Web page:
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Consumer mind-set key to success of China’s green policies

by Takashi Kitazume

China has set ambitious goals to deal with its energy and environmental problems, but the challenge lies in their implementation, and that will require not just government policy decisions but changes in consumer awareness and behavior, said Zha Daojiong, a professor at Peking University’s School of International Studies.

Despite all the rosy numbers on its spectacular growth, “China is a very weak country . . . full of vulnerable points,” Zha told the March 24 symposium.

China achieved 11.4 percent growth in its gross domestic product in 2007, but Zha said people should look at what contributed to this rapid growth.

In 2007, steel production increased 17 percent, copper output by 28 percent and aluminum production by 28 percent, and these heavy industries account for about 40 percent of China’s energy consumption.

“We know where to target” because these industrial sectors have the greatest potential for energy saving, he said.

China’s energy consumption in 2007 fell by 3.27 percent from the previous year to 2.65 billion tons of coal equivalent. One big problem, Zha said, was the 14 percent rise in electricity consumption because it meant more use of coal.

Zha said coal will continue to be China’s primary source of energy because the country has sufficient domestic supplies. The question, he added, is whether reliance on coal is environmentally sustainable.

He also cited the safety problems in China’s coal mining industry, where the death toll hit 6,000 in 2007. “China had about the highest death rate of coal mining per tonnage,” he noted, adding that a majority of the country’s mining companies are small operators that do not invest in even basic safety standards.

The Chinese leadership considers environmental problems as one of the major challenges facing the country.

The government has adopted some basic policy instruments, including mandates with specific targets, for example, to cut energy intensity by 20 percent and increase alternative energy use by 10 percent, Zha noted. The problem, he said, is that “often these mandates are not backed by financial support from the central government.”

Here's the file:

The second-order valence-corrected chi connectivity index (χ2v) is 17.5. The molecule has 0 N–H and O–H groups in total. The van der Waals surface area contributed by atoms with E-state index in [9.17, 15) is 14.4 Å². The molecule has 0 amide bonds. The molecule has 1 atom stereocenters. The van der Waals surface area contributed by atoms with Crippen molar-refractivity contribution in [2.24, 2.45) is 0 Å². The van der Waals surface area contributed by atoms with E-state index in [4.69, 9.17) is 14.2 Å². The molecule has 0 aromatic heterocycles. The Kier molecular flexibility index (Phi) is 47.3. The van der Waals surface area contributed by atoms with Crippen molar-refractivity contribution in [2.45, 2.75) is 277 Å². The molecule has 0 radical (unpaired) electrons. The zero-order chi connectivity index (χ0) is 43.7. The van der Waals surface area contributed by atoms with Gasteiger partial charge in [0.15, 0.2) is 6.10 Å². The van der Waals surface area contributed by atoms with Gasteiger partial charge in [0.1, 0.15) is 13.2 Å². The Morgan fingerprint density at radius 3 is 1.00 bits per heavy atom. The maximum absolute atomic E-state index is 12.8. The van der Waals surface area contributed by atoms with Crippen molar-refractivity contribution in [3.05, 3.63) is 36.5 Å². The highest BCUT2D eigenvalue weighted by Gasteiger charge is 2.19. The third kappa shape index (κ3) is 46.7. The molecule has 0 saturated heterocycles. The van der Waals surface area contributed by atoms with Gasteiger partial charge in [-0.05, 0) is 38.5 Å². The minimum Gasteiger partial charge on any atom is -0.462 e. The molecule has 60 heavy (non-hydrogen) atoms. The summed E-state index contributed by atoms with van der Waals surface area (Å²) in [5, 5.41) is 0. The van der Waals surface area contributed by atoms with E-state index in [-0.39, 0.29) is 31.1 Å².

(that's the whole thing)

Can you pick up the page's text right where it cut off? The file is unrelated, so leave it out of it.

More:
One reason corruption is so rampant in China, Zha noted, is that the country has so many government agencies that are not funded by the central government. “The fundamental problem is that we have mandates and targets, and the central government would demand that the local governments do this and that, but it does not follow these demands with finance,” he said.

On energy saving, China has a goal of saving 240 million tons of coal equivalent in the five years to 2010 compared with the 2001-2005 period. “The issue is we need to have effective policy schemes” to achieve the goals, Zha said.

The professor said he believes that at the central government level, China has “pursued nearly all policy options available” so far to increase energy efficiency and reduce pollution. “It’s a matter of adaptation.”

One basic problem, he said, is that China’s end-use energy price is too cheap.

Air pollution from vehicle exhaust has become a serious problem in many big Chinese cities. Automobiles in China were responsible for 70 percent of the country’s refined oil consumption in 2007 as 8.6 million new vehicles were on the road in that year alone, Zha said.

“How do you get automobiles off the road? You make it more expensive to drive,” he said. However, debate in China for introduction of a fuel tax — as a price signal of the need for energy conservation — has dragged on for 14 years, due not only to resistance from vested interests but to “the general public inertia that equates good life to low price,” he added.

“The truly difficult job is to get our consumers to pay” — to find the right policy mix to have consumers, including industrial consumers, pay for more efficient energy and a cleaner environment, he said.